May Economic Commentary: Inflation Improves as Markets Brace for Possible Recession

April witnessed ongoing stress among the regional banks as concerns have moved from unrealized losses in bank securities and the flight of uninsured deposits to the quality of loans on bank balance sheets and implications of the ongoing tightening of lending standards. Although there has been no immediate plunge in economic activity associated with the banking failures of the past two months, activity has continued to slow. Nevertheless, the Fed raised interest rates by 0.25 percent at their May 3 meeting and promised to keep rates elevated through the end of the year. Markets, however, have a different take on the expected path of interest rates.

The inflation picture continued its slow but steady improvement with the release of the March CPI report. Headline inflation increased only 0.1 percent month-over-month, and the year-over-year reading fell to 5.0 percent from the 6.0 percent year-over-year reading in February. Contributing to the soft reading in March, we saw year-over-year energy prices turn negative – it’s been a year since Russia invaded Ukraine causing energy prices to spike – and grocery prices eased for the first time in many months. Shelter inflation (rents) also eased, and this is expected to continue. Core CPI, excluding energy and food, increased 0.4 percent month-over-month and the year-over-year figure increased to 5.6 percent, a 10-basis point increase from February. The Fed’s preferred measure of inflation – Core Personal Consumption Expenditures – showed a slight improvement to 4.6 percent year-over-year. Improvement in inflation is expected to continue, but the rate of improvement appears to be slowing and measures of inflation remain stubbornly above the Fed’s 2.0 percent target.

Consumer Spending, Manufacturing & GDP
Retail sales fell 1.0 percent in March, while overall personal consumption expenditures were flat. After starting the year with strong readings in both measures, it is apparent that the unseasonably warm weather in January was a major factor for the early strength. Consumer spending has been slowing since the beginning of the year, and when adjusted for inflation, year-over-year retail sales are down 4.0 percent.

The Leading Economic Indicators declined for the twelfth consecutive month and continue to indicate an upcoming contraction in the economy.

The ISM manufacturing index for April showed a slight improvement but remains at a level that indicates contraction in the manufacturing sector. There was a corresponding report showing that Nondefense Capital Goods Orders, excluding aircrafts, were down again in March and have been down in five out of the last seven months. Rising interest rates and tighter lending standards are most often mentioned as the reason for the slowing.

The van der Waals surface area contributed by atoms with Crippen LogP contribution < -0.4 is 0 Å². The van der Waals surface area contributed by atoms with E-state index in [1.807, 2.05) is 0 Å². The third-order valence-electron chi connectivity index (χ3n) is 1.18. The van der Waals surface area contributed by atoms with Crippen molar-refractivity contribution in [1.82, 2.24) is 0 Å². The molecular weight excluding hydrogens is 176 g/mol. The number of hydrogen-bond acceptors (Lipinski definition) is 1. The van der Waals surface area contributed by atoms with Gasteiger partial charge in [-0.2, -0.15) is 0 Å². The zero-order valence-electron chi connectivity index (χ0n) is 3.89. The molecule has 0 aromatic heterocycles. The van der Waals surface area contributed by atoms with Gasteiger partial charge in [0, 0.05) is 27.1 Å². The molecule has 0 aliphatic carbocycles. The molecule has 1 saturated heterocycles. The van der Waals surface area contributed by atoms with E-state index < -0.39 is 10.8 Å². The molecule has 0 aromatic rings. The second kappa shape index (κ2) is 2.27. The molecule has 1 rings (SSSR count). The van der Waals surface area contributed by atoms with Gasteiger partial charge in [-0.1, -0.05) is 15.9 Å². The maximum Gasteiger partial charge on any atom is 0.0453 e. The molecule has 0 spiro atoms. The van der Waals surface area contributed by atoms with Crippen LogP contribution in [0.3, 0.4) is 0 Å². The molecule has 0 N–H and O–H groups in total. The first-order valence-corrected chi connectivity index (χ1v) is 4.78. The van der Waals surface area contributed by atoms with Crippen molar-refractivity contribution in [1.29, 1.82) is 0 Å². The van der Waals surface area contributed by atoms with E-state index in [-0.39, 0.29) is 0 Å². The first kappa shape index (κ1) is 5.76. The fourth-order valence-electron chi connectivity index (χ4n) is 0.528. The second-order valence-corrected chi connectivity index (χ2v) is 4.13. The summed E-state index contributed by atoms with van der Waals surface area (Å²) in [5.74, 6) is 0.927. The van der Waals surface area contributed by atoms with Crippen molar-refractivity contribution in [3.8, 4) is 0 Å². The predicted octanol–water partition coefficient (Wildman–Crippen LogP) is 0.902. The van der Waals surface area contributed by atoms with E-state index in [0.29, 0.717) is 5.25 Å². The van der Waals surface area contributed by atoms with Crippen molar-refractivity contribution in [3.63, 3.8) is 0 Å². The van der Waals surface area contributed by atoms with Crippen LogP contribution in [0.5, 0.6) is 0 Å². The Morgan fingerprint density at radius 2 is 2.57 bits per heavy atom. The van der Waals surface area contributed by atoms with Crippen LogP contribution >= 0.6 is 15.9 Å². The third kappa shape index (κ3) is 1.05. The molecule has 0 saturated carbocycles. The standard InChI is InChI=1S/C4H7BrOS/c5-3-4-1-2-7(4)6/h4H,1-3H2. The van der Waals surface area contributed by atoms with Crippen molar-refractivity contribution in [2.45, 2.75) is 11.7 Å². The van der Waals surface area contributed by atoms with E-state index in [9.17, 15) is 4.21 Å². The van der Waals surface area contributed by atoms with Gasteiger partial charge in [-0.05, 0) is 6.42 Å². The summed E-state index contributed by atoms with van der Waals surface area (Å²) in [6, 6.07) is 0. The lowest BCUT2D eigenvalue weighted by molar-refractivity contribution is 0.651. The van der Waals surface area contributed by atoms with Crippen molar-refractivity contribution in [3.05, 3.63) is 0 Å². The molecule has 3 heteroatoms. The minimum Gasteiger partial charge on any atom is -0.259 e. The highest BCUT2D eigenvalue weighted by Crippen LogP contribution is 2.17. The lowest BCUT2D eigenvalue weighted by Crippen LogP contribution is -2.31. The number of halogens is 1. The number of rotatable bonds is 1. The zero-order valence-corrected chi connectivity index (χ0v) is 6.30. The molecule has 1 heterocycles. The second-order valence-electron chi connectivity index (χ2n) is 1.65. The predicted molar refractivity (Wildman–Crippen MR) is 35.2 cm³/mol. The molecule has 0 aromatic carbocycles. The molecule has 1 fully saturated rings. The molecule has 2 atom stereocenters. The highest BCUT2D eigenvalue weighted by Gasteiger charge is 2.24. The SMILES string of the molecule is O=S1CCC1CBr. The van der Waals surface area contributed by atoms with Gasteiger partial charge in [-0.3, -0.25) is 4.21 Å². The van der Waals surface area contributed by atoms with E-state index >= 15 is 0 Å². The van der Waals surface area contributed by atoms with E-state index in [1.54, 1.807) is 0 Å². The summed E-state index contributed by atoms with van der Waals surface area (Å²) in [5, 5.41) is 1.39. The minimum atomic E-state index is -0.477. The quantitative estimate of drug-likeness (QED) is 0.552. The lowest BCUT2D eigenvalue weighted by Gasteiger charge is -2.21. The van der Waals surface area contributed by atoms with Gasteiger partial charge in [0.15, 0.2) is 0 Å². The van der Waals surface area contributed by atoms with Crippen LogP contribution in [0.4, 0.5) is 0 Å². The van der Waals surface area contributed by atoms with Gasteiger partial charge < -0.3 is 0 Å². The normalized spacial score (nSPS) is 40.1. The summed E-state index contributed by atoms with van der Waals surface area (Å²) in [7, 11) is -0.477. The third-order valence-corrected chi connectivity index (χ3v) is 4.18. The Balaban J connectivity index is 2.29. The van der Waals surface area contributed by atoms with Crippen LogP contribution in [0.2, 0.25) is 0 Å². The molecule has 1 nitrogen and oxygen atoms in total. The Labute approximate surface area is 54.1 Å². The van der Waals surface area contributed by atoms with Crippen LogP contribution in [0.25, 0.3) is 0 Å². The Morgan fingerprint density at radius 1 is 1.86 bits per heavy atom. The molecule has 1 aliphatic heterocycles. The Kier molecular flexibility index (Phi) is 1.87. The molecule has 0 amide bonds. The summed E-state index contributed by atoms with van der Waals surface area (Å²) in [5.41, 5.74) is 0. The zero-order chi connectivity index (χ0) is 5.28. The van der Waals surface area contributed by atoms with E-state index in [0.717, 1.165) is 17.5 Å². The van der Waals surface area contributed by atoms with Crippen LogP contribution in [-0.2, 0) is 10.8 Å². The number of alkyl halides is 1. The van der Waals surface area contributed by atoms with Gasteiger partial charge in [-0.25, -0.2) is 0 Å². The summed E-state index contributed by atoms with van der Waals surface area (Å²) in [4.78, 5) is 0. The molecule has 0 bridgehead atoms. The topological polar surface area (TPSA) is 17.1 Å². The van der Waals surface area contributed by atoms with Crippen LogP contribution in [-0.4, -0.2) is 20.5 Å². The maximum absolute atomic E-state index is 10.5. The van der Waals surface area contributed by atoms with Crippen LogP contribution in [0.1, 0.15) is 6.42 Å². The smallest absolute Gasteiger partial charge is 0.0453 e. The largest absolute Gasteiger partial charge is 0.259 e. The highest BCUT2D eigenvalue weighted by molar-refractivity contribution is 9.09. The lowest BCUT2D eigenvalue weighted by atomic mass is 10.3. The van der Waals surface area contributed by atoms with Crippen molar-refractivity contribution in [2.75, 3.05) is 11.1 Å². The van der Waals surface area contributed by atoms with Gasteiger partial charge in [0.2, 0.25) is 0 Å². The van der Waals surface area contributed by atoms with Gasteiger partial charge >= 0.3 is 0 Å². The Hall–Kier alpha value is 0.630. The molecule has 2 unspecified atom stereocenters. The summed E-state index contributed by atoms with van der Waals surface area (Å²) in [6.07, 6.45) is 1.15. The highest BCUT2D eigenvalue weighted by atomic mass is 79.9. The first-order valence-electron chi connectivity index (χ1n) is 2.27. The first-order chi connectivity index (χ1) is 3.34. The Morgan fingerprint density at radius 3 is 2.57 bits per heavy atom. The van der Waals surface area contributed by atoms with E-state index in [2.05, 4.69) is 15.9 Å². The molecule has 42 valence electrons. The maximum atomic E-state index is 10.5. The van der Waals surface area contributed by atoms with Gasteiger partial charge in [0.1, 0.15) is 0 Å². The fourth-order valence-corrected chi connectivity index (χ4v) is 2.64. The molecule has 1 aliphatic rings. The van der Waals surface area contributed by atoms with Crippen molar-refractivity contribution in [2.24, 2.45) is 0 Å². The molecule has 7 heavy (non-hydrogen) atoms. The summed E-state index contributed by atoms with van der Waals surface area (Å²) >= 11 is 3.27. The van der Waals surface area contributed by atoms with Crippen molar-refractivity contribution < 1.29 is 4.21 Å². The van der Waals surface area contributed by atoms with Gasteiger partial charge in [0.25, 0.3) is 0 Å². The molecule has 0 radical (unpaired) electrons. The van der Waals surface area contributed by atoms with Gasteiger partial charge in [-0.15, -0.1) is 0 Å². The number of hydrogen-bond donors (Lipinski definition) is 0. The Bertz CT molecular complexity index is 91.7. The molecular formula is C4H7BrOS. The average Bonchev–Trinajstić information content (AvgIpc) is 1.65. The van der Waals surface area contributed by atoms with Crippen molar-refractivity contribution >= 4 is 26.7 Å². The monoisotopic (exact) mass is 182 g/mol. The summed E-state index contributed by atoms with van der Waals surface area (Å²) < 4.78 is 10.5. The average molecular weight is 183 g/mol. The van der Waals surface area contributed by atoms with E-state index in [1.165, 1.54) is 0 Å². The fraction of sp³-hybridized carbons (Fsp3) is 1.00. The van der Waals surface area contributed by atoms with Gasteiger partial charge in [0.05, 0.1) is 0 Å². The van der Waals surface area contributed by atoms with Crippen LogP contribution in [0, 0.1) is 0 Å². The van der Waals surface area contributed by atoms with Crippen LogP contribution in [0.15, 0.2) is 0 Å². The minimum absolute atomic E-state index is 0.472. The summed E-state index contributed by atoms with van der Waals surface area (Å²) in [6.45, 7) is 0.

The first reading of Real GDP in the first quarter indicated that the economy grew at a disappointing 1.1 percent annualized rate, down from the 2.6 percent annualized rate for the fourth quarter of 2022. Productivity in first quarter 2023 declined at a 2.7 percent annualized rate while unit labor costs grew at a 6.3 percent annualized rate.

Employment & The Labor Market
The employment report for April showed a strong 253,000 gain in jobs. That was offset by large reductions in the previous two months, and a total of 149,000 job gains in February and March were removed through revisions. The three-month average gain in payrolls is now down to 222,000 – the lowest number since January 2021. In another sign that the labor market is softening, JOLTS (the Job Openings and Labor Turnover Survey) reported that job openings are down 20 percent year-over-year. Employers are not as aggressive in looking for new workers, but they have not started broad-based layoffs either. Instead, they are reducing the average hours worked. The unemployment rate dropped to 3.4 percent from 3.5 percent, but the average work week is now only 34.4 hours – the lowest level since April 2020.

Average hourly wages increased 0.5 percent, which is the most since July 2022, bringing the year-over-year figure to 4.4 percent from 4.3 percent. The Fed’s favorite measure of wages, salaries and benefits – the Employment Cost Index – rose 4.9 percent year-over-year through March. Although wage growth is elevated, the average weekly earnings on an inflation adjusted basis are down 1.6 percent year-over-year and have been trailing inflation for the last two years. This is a predominant reason that consumer expenditures for non-discretionary items have been slowing.

Interest Rates & The Fed
Finally, the Fed held their scheduled Federal Open Market Committee (FOMC) meeting on May 2-3. The target range for the Fed Funds rate was increased by 0.25 percent to 5.00-5.25 percent. It is expected that this is the last increase in the Fed Funds rate for this tightening cycle. Chair Powell acknowledged that the potential impact of the banking crisis may effectively have the same impact on credit conditions, as would further increases in the Fed Funds rate, and he reiterated that the Fed intends to keep rates at least at this level through the end of the year.

The most recently released Senior Loan Officer Survey indicated that banks are continuing to tighten their lending standards – a process that began in third quarter 2022. The survey also indicated that demand for loans in all categories, except credit cards, was declining. So, we have a contraction in both the supply and demand for credit – a definite recipe for a slowing economy going forward.

Despite Powell’s rhetoric, markets are expecting a recession to commence that will drag down inflation more quickly than the Fed’s forecast. Consequently, three interest rate reductions by the end of the year are currently anticipated by the markets, beginning as soon as the September 19-20 FOMC meeting.


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